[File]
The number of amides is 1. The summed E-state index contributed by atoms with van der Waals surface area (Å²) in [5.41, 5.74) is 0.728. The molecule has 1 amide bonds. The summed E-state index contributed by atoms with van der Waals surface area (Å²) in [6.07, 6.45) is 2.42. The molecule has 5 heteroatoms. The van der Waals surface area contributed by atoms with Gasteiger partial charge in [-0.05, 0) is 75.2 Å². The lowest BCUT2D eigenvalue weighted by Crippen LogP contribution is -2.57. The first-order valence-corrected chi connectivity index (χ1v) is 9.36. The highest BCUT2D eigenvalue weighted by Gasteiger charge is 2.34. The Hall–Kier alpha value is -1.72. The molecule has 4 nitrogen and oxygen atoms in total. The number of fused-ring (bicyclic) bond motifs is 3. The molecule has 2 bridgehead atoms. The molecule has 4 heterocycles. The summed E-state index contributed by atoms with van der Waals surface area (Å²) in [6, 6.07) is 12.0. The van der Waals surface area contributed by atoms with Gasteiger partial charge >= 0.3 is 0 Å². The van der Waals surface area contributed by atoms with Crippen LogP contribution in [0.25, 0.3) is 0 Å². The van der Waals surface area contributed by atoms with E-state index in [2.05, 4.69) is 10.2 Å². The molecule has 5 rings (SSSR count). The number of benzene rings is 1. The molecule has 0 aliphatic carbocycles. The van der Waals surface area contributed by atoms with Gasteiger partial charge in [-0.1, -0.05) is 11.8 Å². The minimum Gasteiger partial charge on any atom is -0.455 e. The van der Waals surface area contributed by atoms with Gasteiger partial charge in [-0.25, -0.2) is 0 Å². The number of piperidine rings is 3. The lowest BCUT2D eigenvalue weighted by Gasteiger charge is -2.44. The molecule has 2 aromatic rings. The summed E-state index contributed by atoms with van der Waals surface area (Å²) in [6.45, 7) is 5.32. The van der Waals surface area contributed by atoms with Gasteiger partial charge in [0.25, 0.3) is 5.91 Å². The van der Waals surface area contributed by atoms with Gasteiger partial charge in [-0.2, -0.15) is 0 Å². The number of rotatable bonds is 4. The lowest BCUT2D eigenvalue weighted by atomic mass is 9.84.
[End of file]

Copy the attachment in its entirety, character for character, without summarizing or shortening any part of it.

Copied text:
The number of amides is 1. The summed E-state index contributed by atoms with van der Waals surface area (Å²) in [5.41, 5.74) is 0.728. The molecule has 1 amide bonds. The summed E-state index contributed by atoms with van der Waals surface area (Å²) in [6.07, 6.45) is 2.42. The molecule has 5 heteroatoms. The van der Waals surface area contributed by atoms with Gasteiger partial charge in [-0.05, 0) is 75.2 Å². The lowest BCUT2D eigenvalue weighted by Crippen LogP contribution is -2.57. The first-order valence-corrected chi connectivity index (χ1v) is 9.36. The highest BCUT2D eigenvalue weighted by Gasteiger charge is 2.34. The Hall–Kier alpha value is -1.72. The molecule has 4 nitrogen and oxygen atoms in total. The number of fused-ring (bicyclic) bond motifs is 3. The molecule has 2 bridgehead atoms. The molecule has 4 heterocycles. The summed E-state index contributed by atoms with van der Waals surface area (Å²) in [6, 6.07) is 12.0. The van der Waals surface area contributed by atoms with Gasteiger partial charge >= 0.3 is 0 Å². The van der Waals surface area contributed by atoms with Crippen LogP contribution in [0.25, 0.3) is 0 Å². The van der Waals surface area contributed by atoms with E-state index in [2.05, 4.69) is 10.2 Å². The molecule has 5 rings (SSSR count). The number of benzene rings is 1. The molecule has 0 aliphatic carbocycles. The van der Waals surface area contributed by atoms with Gasteiger partial charge in [-0.1, -0.05) is 11.8 Å². The minimum Gasteiger partial charge on any atom is -0.455 e. The van der Waals surface area contributed by atoms with Gasteiger partial charge in [-0.25, -0.2) is 0 Å². The number of piperidine rings is 3. The lowest BCUT2D eigenvalue weighted by Gasteiger charge is -2.44. The molecule has 2 aromatic rings. The summed E-state index contributed by atoms with van der Waals surface area (Å²) in [6.45, 7) is 5.32. The van der Waals surface area contributed by atoms with Gasteiger partial charge in [0.25, 0.3) is 5.91 Å². The van der Waals surface area contributed by atoms with Gasteiger partial charge in [-0.2, -0.15) is 0 Å². The number of rotatable bonds is 4. The lowest BCUT2D eigenvalue weighted by atomic mass is 9.84.